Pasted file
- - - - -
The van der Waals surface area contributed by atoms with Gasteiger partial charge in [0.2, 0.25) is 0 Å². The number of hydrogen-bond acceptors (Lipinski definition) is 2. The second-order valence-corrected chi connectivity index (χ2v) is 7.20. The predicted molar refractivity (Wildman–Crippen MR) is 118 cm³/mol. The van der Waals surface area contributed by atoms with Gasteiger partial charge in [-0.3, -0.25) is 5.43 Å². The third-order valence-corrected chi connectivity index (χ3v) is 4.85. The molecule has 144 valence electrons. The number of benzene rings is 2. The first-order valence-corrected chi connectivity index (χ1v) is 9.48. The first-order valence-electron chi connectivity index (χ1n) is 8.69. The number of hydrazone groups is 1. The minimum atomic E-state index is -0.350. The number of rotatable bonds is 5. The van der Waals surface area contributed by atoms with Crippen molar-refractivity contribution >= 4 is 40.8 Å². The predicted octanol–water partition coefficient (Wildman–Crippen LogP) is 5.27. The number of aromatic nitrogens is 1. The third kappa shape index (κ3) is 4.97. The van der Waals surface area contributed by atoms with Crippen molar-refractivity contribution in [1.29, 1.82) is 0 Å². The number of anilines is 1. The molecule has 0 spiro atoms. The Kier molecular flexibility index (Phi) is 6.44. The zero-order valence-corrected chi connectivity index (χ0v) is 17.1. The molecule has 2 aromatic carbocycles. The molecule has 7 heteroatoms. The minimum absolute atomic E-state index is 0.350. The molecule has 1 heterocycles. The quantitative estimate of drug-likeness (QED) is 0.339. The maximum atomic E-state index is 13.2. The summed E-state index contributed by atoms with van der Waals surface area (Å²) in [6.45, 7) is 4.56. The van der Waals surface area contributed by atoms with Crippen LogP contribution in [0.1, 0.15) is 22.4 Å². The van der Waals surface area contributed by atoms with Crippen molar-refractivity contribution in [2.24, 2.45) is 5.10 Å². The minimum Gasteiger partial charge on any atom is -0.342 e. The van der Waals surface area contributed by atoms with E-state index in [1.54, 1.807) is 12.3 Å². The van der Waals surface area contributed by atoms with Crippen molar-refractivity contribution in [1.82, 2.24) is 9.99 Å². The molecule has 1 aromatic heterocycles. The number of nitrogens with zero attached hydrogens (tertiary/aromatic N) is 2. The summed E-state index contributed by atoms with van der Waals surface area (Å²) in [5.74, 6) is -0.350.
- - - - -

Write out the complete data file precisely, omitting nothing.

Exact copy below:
The van der Waals surface area contributed by atoms with Gasteiger partial charge in [0.2, 0.25) is 0 Å². The number of hydrogen-bond acceptors (Lipinski definition) is 2. The second-order valence-corrected chi connectivity index (χ2v) is 7.20. The predicted molar refractivity (Wildman–Crippen MR) is 118 cm³/mol. The van der Waals surface area contributed by atoms with Gasteiger partial charge in [-0.3, -0.25) is 5.43 Å². The third-order valence-corrected chi connectivity index (χ3v) is 4.85. The molecule has 144 valence electrons. The number of benzene rings is 2. The first-order valence-corrected chi connectivity index (χ1v) is 9.48. The first-order valence-electron chi connectivity index (χ1n) is 8.69. The number of hydrazone groups is 1. The minimum atomic E-state index is -0.350. The number of rotatable bonds is 5. The van der Waals surface area contributed by atoms with Crippen molar-refractivity contribution >= 4 is 40.8 Å². The predicted octanol–water partition coefficient (Wildman–Crippen LogP) is 5.27. The number of aromatic nitrogens is 1. The third kappa shape index (κ3) is 4.97. The van der Waals surface area contributed by atoms with Crippen molar-refractivity contribution in [1.29, 1.82) is 0 Å². The number of anilines is 1. The molecule has 0 spiro atoms. The Kier molecular flexibility index (Phi) is 6.44. The zero-order valence-corrected chi connectivity index (χ0v) is 17.1. The molecule has 2 aromatic carbocycles. The molecule has 7 heteroatoms. The minimum absolute atomic E-state index is 0.350. The molecule has 1 heterocycles. The quantitative estimate of drug-likeness (QED) is 0.339. The maximum atomic E-state index is 13.2. The summed E-state index contributed by atoms with van der Waals surface area (Å²) in [6.45, 7) is 4.56. The van der Waals surface area contributed by atoms with Crippen LogP contribution in [0.1, 0.15) is 22.4 Å². The van der Waals surface area contributed by atoms with Crippen molar-refractivity contribution in [2.24, 2.45) is 5.10 Å². The minimum Gasteiger partial charge on any atom is -0.342 e. The van der Waals surface area contributed by atoms with E-state index in [1.54, 1.807) is 12.3 Å². The van der Waals surface area contributed by atoms with Crippen molar-refractivity contribution in [1.82, 2.24) is 9.99 Å². The molecule has 1 aromatic heterocycles. The number of nitrogens with zero attached hydrogens (tertiary/aromatic N) is 2. The summed E-state index contributed by atoms with van der Waals surface area (Å²) in [5.74, 6) is -0.350.